Yang seeks to escalate relations
Updated: 2013-04-05 11:53
By Zhang Yuwei in New York (China Daily)
Yang Jiechi, a member of China's State Council, said on Thursday in a phone conversation with US Secretary of State John Kerry that Beijing and Washington should enhance dialogue and mutual trust, and work toward establishing a new kind of big-power relationship.
Yang, who until last month served as the Chinese foreign minister, said it is important that the world's two biggest economic powers maintain high-level visits and other contact. The countries' relationship is at a new stage with a good start, he said.
Kerry said the United States values highly its relationship with China and hopes to strengthen dialogue and cooperation with the country.
The two officials also exchanged views on issues including tensions on the Korean Peninsula and climate change.
The American diplomat is scheduled to visit Beijing on April 13 as part of his first Asia trip since taking office in February. He will also visit Japan and the Republic of Korea.
"This is actually a very timely visit, given the fact that he (Kerry) will have an opportunity in Seoul, in Tokyo and in Beijing to talk about our shared concern about the direction the DPRK is going in," State Department spokeswoman Victoria Nuland told reporters on Thursday, referring to the Democratic People's Republic of Korea.
"It'll be a central focus of the secretary's diplomacy when he's in Beijing to see what more we can do to get the attention of the leadership in the DPRK and get them to change course," Nuland said.
Continuing threats from Pyongyang have pushed the US and China to form "good unity" in working toward a way of defusing anxieties regarding DPRK development of nuclear-weapon and ballistic-missile programs.
On Thursday, the country moved an intermediate-range missile to its east coast, on the Sea of Japan, ahead of what is expected to be a test-firing or drill, the South Korean defense minister said. A day earlier, Pyongyang had warned the US that it was ready to wage an attack using "smaller, lighter and diversified nuclear" weapons.
Experts, including those in the US defense establishment, say the DPRK is several years away from being able to reach the United States with a missile and isn't believed to have developed the ability to mount a nuclear bomb on a missile. This week, US officials have said it didn't appear the DPRK had imminent plans to take military action.
Also on Thursday, the DPRK blocked the entry of ROK workers to an industrial park inside its territory for a second day, in a sign of continued pressure for the ROK to end military drills with US forces.
The Wall Street Journal, citing anonymous US officials, reported that President Barack Obama's administration this week had begun backing away from a show of military strength intended to deter further provocations from the DPRK.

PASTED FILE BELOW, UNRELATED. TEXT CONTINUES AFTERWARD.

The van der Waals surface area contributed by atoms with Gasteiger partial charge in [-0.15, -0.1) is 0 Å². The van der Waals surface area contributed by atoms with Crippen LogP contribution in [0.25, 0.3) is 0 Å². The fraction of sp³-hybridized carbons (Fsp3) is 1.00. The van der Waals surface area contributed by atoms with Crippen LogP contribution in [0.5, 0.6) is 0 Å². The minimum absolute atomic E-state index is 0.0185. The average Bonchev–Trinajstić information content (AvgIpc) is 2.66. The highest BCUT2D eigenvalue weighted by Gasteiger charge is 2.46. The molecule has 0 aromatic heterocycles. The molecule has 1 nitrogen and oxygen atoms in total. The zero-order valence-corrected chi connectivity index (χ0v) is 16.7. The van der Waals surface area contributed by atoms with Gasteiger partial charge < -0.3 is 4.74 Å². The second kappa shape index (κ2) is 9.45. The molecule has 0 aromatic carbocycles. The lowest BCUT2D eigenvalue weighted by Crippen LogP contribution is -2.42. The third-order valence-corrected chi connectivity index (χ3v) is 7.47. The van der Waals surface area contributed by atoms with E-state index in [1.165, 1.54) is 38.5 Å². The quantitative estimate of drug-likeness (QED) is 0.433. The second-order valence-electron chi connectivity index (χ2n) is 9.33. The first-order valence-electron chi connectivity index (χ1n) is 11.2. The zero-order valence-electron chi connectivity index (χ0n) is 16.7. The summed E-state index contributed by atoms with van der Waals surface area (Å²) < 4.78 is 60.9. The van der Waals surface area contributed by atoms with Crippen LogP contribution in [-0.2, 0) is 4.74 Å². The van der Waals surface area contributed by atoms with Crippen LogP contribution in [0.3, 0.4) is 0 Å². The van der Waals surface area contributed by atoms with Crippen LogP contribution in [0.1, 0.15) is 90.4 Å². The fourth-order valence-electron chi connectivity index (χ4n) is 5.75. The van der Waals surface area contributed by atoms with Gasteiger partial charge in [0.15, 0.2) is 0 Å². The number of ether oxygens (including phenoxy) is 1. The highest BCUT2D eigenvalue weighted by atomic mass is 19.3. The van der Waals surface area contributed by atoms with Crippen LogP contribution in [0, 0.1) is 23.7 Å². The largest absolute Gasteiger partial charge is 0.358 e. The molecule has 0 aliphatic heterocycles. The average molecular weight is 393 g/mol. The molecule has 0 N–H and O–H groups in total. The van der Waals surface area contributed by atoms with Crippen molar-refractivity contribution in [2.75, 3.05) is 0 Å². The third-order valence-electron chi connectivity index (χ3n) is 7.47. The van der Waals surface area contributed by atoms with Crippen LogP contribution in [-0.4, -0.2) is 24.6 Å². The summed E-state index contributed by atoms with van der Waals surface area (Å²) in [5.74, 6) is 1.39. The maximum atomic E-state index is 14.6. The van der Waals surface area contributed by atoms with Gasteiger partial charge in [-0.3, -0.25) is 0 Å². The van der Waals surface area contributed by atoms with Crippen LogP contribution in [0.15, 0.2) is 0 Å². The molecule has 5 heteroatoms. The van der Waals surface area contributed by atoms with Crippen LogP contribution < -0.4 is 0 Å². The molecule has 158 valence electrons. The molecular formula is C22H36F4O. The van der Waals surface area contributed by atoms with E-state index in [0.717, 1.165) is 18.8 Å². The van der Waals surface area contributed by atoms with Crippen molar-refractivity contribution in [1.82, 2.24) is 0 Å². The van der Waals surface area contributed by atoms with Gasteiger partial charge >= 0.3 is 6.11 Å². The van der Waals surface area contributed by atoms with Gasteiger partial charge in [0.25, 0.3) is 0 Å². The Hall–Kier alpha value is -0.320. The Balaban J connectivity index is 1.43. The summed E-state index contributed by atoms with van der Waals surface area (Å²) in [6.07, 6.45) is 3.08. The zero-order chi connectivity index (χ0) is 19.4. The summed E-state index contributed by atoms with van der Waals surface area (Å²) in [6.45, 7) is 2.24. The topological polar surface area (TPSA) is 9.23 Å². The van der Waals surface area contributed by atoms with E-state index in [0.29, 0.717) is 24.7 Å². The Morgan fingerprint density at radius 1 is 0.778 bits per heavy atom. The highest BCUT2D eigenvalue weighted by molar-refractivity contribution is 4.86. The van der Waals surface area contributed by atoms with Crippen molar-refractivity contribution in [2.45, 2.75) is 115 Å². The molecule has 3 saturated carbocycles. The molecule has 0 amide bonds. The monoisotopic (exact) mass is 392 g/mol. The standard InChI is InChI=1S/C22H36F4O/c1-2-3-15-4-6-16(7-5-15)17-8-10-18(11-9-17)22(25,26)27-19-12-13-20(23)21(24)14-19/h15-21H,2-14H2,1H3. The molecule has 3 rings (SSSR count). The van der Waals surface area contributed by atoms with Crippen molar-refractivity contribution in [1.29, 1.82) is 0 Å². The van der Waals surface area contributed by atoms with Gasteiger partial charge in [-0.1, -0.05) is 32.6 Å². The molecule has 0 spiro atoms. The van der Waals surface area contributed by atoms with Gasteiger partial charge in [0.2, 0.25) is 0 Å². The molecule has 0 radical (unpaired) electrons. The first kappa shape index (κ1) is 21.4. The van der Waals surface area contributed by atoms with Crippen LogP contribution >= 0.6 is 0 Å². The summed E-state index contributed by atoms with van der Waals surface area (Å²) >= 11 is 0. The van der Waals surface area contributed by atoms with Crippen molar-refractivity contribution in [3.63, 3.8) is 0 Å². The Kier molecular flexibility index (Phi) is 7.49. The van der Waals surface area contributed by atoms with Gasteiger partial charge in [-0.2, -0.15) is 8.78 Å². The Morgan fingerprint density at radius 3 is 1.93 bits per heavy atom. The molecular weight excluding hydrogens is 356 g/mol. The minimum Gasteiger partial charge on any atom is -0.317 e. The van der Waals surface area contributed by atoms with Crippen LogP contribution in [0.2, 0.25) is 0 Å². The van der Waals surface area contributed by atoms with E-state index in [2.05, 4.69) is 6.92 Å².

"The concern was that we were heightening the prospect of misperceptions on the part of the North Koreans, and that that could lead to miscalculations," a senior administration official told the newspaper.
China and other members of the United Nations Security Council unanimously approved new sanctions against the DPRK on March 7, mainly in the form of financial controls on Pyongyang's leadership and elites.
"China expressed its own concern about the trend by joining with the rest of the Security Council in now two rounds of sanctions over the last four months with respect to the DPRK," said Nuland, adding that the Korean Peninsula has been "the subject of intense conversations" recently between Kerry and Chinese diplomats.
Cui Tiankai, China's new ambassador to the US, who arrived in Washington on Tuesday to begin his post, said a diplomatic solution is "the only feasible and viable option on the table" to solve the DPRK issue.
"There is no other alternative," said Cui, who most recently served as China's deputy foreign minister. "Between China and the United States, between China and other partners of the six-party talks, we have to work together for a peaceful solution to the issue."
The Six-Party talks are a long-stalled forum aimed at reducing regional tensions. Besides the DPRK and ROK, the discussions included China, the US, Japan and Russia.
The ambassador said China has urged all parties to remain calm and refrain from any actions that may escalate tensions. In Moscow, Russian foreign ministry spokesman Alexander Lukashevich told reporters that Pyongyang's recent threats amounted to a "defiant disregard" for the UN Security Council resolutions and were "categorically unacceptable".
"This extremely complicates, if not practically rules out, the prospects for resuming Six-Party talks on resolving the Korean Peninsula nuclear problem," he said. Tuesday evening, US Defense Secretary Chuck Hagel had called Chinese State Councilor and Defense Minister Chang Wanquan vowing to advance military ties between their countries.
Chang said both the US and China agreed that developing military ties is in their best interests, adding that Beijing is willing to work with Washington to address military-to-military relations within a cooperative framework.
Ted Galen Carpenter, a defense and foreign-policy researcher at the libertarian Cato Institute in Washington, called the DPRK's latest moves "threatening rhetoric" but a "hollow threat". "It's still in the early stages of building even a small arsenal of first-generation, relatively basic nuclear weapons," he said. "Furthermore, it has no long-range ballistic missiles or bombers with which to attack the US homeland."
Agencies contributed to this story.
(China Daily 04/05/2013 page1)